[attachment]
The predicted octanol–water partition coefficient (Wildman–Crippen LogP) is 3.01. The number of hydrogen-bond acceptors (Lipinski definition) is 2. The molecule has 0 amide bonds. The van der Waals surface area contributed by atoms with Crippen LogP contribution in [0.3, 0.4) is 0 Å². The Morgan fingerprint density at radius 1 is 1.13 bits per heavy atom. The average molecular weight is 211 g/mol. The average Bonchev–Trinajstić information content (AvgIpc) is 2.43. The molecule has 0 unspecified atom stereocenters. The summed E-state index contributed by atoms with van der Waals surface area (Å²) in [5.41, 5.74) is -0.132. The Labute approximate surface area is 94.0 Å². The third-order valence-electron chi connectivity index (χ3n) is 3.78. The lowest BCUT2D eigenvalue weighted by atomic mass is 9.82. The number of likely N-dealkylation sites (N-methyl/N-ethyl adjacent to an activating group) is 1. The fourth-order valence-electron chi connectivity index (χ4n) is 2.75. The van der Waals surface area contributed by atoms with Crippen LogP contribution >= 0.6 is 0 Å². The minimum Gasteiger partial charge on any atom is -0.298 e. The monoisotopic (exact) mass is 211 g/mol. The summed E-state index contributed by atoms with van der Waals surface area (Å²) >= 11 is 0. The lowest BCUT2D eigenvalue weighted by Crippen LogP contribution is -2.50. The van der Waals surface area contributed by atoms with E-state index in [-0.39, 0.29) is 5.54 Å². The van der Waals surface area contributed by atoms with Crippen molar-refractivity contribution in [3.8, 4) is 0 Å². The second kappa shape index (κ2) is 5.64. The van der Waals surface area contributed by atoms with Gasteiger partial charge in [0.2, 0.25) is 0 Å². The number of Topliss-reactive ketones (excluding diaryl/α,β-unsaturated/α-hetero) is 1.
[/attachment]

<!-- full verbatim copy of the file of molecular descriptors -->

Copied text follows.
The predicted octanol–water partition coefficient (Wildman–Crippen LogP) is 3.01. The number of hydrogen-bond acceptors (Lipinski definition) is 2. The molecule has 0 amide bonds. The van der Waals surface area contributed by atoms with Crippen LogP contribution in [0.3, 0.4) is 0 Å². The Morgan fingerprint density at radius 1 is 1.13 bits per heavy atom. The average molecular weight is 211 g/mol. The average Bonchev–Trinajstić information content (AvgIpc) is 2.43. The molecule has 0 unspecified atom stereocenters. The summed E-state index contributed by atoms with van der Waals surface area (Å²) in [5.41, 5.74) is -0.132. The Labute approximate surface area is 94.0 Å². The third-order valence-electron chi connectivity index (χ3n) is 3.78. The lowest BCUT2D eigenvalue weighted by atomic mass is 9.82. The number of likely N-dealkylation sites (N-methyl/N-ethyl adjacent to an activating group) is 1. The fourth-order valence-electron chi connectivity index (χ4n) is 2.75. The van der Waals surface area contributed by atoms with Crippen LogP contribution >= 0.6 is 0 Å². The minimum Gasteiger partial charge on any atom is -0.298 e. The monoisotopic (exact) mass is 211 g/mol. The summed E-state index contributed by atoms with van der Waals surface area (Å²) >= 11 is 0. The lowest BCUT2D eigenvalue weighted by Crippen LogP contribution is -2.50. The van der Waals surface area contributed by atoms with E-state index in [-0.39, 0.29) is 5.54 Å². The van der Waals surface area contributed by atoms with Crippen molar-refractivity contribution in [3.8, 4) is 0 Å². The second kappa shape index (κ2) is 5.64. The van der Waals surface area contributed by atoms with Gasteiger partial charge in [0.2, 0.25) is 0 Å². The number of Topliss-reactive ketones (excluding diaryl/α,β-unsaturated/α-hetero) is 1.